Recognize Reward Retain: The Three Rs of Performance Management - Pharmaceutical Executive


Recognize Reward Retain: The Three Rs of Performance Management
Keep motivating that "middle 60" to excel.

Pharmaceutical Executive

Something For (and From) Everybody To help keep companies' most valuable commodity—a valuable employee—an emotionally engaging merchandise reward program must offer a wide variety of sophisticated and luxurious reward options, catering to the whims and desires of all employees, regardless of demographics. "The great thing we offer reps is the ability to redeem points for a lot of different choices, such as lifestyle and electronics rewards. Because the pharma sales reps are largely a late 20s-30s demographic, they particularly like concert tickets and sporting goods," Durrett says.

"It's important to offer a wide variety of choices because you want to ensure they don't get bored," says BI's Sherra Buckley, the company's pharmaceutical/healthcare design director.

MotivAction's SuperStore can expand and contract based on the demographics of the audience—to the tune of more than three million items. "In 2004, over 20,000 unique items were ordered collectively by our incentive program participants," says North. SuperStore can offer both traditional and non-traditional incentive awards, including books, music, movies, and other lower price point items, which North says are popular and motivational with many audiences.

Amorde has seen how merchandise motivation tools can become a family affair when recipients take home a catalog and enlist the support and feedback of family members. "If the kids want an iPod and the wife wants jewelry," she says, "employees are even more motivated to rack up those reward points."

Historically, catalog programs only included merchandise; today, many also offer individual travel rewards and gift cards and certificates from many of today's most popular retailers. Marriott offers travel certificates. Utix offers cards for ski, golf, and spa treatments. And, retailers such as Target, Macy's, and Blockbuster offer their own gift cards. "People want choice and this is an easy way for an on-the-spot award," explains Steve Apesos, executive vice president of new business development for Utix in Burlington, Massachusetts.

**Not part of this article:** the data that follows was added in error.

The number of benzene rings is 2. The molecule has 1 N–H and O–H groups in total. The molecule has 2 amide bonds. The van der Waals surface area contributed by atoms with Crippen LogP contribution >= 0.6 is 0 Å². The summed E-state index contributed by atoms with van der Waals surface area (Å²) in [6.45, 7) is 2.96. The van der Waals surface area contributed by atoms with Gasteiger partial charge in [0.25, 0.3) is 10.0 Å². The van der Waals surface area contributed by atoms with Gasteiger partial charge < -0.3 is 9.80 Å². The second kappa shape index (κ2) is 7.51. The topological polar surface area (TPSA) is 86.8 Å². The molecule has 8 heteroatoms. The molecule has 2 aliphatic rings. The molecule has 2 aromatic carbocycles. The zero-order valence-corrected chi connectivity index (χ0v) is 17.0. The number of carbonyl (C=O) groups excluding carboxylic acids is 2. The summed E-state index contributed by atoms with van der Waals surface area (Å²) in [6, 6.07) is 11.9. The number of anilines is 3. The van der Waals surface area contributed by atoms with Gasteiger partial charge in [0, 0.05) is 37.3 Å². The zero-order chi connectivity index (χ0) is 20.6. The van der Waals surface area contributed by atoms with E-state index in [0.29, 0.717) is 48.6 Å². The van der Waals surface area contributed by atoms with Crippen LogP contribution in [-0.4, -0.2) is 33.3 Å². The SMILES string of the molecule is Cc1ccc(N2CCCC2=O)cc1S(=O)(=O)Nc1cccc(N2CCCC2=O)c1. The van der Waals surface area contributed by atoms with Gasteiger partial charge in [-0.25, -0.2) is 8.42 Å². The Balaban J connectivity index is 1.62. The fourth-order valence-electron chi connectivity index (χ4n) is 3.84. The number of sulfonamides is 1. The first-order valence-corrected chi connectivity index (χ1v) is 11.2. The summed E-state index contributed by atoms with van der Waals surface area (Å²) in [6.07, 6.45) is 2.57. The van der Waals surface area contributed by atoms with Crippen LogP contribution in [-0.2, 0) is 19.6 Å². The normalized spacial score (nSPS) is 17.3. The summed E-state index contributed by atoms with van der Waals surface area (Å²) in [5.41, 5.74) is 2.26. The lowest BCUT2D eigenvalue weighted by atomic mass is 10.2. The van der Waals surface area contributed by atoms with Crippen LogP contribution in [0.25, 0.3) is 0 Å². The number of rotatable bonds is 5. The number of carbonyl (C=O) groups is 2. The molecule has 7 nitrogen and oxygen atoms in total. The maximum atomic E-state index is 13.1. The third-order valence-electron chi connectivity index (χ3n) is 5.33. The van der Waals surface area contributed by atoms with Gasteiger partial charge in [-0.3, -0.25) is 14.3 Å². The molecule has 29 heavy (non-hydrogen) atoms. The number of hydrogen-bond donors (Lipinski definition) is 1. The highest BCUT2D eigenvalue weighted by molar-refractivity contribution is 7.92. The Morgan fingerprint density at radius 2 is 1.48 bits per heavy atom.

Companies need to stay on top of trends to keep their reps excited about incentives. According to Louise Anderson, president and CEO of the Hastings, Minnesota-based Anderson Performance Group, thin gadgets are in. "With electronics, the thinner the better," she says. Besides electronics, her company's hot list for pharma sales reps includes quality jewelry and gourmet kitchen items. "Travel, which fell off in 2000 and 2001, is back," she says, "and has, in fact, doubled." (See "Merchandise Must-Haves.")

"Everyone is motivated by different things and they like a variety of options to choose from," explains Godar. Offering one pharma client a catalog with up to 2,000 "must-have" items is one way to do this. Godar says today's most popular pharma rewards are anything digital, especially iPods, digital cameras and camcorders. Luxury spa kits and premium meats are also in demand. He says: "It seems people are most attracted to products they might feel guilty buying themselves, yet when they have points to redeem, they feel just fine about splurging."

Beyond Sales Results Maritz's Godar used a merchandise reward program for a global pharma company for several years. "Before this program, management wasn't certain if they were addressing and motivating all their employees," she says, "or only their top performers." So the company conducted internal research to identify best practices of its top performers, which were communicated to management. That formed the basis for a reward program for which everyone was eligible. "The entire sales force competed against each other," he explains, "so each individual could improve his or her own performance and be rewarded [accordingly]."


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